Perceived Parenting Styles and Juvenile Delinquency in Pakistan
Life transitions are stages in development when human experiences key changes (Lenz, 2001). Adolescence is a transitional phase because it is denoted with rapid physical, cognitive, emotional, and social changes (Steinberg, 2014). Research examines the outcome of this transitional process and in...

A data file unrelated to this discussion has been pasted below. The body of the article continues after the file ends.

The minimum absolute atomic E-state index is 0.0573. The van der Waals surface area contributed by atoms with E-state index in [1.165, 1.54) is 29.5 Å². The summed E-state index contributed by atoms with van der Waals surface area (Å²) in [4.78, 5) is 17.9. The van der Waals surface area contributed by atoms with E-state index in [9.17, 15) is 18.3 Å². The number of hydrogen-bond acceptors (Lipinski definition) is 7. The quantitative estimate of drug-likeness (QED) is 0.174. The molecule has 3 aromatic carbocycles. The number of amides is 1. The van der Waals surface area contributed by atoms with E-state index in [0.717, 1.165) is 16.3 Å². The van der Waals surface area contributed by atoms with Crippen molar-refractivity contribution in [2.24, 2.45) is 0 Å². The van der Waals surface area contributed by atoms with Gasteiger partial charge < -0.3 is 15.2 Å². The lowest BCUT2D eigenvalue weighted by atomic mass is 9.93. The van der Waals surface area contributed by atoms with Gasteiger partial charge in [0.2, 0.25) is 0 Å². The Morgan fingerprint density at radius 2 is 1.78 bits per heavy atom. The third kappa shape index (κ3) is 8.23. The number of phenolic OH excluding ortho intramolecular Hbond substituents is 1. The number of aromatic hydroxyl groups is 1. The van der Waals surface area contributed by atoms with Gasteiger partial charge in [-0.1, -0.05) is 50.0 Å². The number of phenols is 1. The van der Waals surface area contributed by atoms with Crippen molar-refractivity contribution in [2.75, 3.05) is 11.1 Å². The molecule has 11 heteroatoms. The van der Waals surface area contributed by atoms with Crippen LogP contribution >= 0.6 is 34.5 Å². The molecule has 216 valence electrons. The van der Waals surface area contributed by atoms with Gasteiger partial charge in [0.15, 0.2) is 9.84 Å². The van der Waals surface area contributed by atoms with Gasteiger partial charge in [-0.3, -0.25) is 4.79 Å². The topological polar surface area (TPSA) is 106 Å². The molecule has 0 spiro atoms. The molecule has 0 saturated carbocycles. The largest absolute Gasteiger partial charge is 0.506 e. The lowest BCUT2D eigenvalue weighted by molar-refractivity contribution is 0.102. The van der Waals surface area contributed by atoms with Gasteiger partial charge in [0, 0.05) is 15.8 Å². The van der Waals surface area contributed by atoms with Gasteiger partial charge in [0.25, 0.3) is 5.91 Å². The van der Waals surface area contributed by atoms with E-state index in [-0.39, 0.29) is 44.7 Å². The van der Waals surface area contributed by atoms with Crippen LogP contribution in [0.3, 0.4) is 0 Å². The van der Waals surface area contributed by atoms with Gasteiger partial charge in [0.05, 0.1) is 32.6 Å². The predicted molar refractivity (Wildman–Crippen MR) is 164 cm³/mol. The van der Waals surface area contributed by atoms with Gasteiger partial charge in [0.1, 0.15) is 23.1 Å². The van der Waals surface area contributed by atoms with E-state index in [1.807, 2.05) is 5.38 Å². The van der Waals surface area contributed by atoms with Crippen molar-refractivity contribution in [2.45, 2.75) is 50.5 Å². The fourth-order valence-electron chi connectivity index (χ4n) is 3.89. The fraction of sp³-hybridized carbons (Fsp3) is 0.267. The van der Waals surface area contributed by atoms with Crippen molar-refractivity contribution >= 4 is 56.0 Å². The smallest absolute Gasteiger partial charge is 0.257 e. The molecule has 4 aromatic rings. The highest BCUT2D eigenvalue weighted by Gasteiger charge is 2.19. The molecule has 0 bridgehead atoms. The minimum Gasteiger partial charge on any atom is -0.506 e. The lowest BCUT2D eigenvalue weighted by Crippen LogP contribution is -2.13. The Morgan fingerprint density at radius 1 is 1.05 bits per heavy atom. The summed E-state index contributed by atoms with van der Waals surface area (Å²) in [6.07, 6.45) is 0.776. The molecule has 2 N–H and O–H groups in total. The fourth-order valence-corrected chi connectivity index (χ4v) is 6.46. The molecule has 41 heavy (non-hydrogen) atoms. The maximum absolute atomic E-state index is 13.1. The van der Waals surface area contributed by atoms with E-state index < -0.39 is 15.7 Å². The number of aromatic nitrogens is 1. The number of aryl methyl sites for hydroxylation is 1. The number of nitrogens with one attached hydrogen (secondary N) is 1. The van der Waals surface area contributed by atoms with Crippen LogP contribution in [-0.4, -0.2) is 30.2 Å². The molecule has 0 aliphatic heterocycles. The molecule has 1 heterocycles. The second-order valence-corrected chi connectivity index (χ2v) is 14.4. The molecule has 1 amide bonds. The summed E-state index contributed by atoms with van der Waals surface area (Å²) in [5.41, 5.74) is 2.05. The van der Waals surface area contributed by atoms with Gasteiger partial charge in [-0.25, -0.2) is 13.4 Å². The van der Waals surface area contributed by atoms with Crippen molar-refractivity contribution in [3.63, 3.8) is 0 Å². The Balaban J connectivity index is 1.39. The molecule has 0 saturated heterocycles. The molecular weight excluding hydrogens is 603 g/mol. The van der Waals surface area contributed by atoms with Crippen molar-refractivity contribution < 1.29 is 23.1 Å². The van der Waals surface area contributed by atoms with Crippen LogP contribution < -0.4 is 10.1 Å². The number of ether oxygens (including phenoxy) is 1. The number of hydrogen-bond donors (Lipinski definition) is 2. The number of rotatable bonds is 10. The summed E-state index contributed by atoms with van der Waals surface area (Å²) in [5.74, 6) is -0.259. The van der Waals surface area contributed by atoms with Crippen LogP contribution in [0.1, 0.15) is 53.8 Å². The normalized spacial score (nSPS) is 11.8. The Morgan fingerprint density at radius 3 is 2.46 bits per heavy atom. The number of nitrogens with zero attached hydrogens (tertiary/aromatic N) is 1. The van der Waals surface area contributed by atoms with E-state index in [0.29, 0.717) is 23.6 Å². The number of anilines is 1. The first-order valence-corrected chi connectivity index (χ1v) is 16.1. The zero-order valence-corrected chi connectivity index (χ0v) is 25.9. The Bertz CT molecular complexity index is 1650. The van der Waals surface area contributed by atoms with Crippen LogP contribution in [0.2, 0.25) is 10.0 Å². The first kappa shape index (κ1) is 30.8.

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|Summary:||Life transitions are stages in development when human experiences key changes (Lenz, 2001). Adolescence is a transitional phase because it is denoted with rapid physical, cognitive, emotional, and social changes (Steinberg, 2014). Research examines the outcome of this transitional process and in this perspective also highlights the factors that may influence these outcomes. There are many genetic, hormonal and environmental factors that contribute to the process of development. However, literature shows that the influence of environmental factors is stronger than the hormonal influence (Brooks-Gunn, Graber &Paikoff, 1994). Within the environmental factors, parenting exerts important influence on healthy personality development (Zarrett & Eccles, 2006). Hence, the present research aims at the assessment of the relationship between parenting styles and juvenile delinquency, and to evaluate the impact of an indigenous parent training program for managing delinquent tendencies on change in delinquency among adolescents of Pakistan. Furthermore, a meta-analysis is conducted to calculate cultural variations in the association of parenting styles with problem behaviours and academic achievement of adolescents. The research has been conducted in three phases. In first phase, an adolescent sample has been drawn from five different randomly selected schools where 1140 students (aged 11-17 years) filled a modified version of the Parental Authority Questionnaire (PAQ) (Buri, 1991), Self-reported Delinquency Scale (SRDS) (Naqvi & Kamal, 2008), and a demographic form. In the second phase, 110 parents of adolescents with elevated levels of delinquent tendencies, screened from adolescents participated in previous phase, have participated in a randomized control trial. Participants were placed randomly either in the intervention or in the control condition. Parental Authority Questionnaire (PAQ) (Buri, 1991) and Informant-reported Delinquency Scale (IRDS) (Naqvi & Kamal, 2008) were used for assessments at pre-test, post-test, and follow-up stages. Participants of the intervention condition have participated in seven sessions of an indigenous parent training program which is developed to promote behaviours related to authoritative parenting. In the third phase, 428 studies on associations of parenting styles with child and adolescent outcomes are searched by using different electronic databases. These studies are included in a meta-analysis to measure the cultural variations in the association of parenting styles and child outcome (internalizing and externalizing behaviours, and academic achievement). In the first study, results show that there is a negative association between authoritative parenting and juvenile delinquency, and a positive correlation between neglectful parenting and juvenile delinquency. Mothers’ parenting was more strongly associated with adolescents’ delinquency than father’s parenting. In the second study, results also reveal that the parents of the intervention group show significant improvements in their behaviours relating to authoritative parenting and they also report that their children have also shown improvements in their delinquent behaviours. Participants of the control condition report significant changes neither in their parenting nor in the delinquent behaviours of their adolescent child from the period of pre-test to follow-up. Based on regression analyses, it is concluded that decrease in delinquent behaviours of adolescents can be explained by an increased level of authoritative parenting. Findings of the meta-analysis indicate few cultural/ethnic differences in the association of authoritative parenting with the prescribed variable. Therefore, it is concluded that there are more similarities than differences on the effectiveness of authoritative parenting in the western and non-western countries. Meta-analysis provides sufficient evidences to claim that Baumrind’s typology is applicable around the globe.|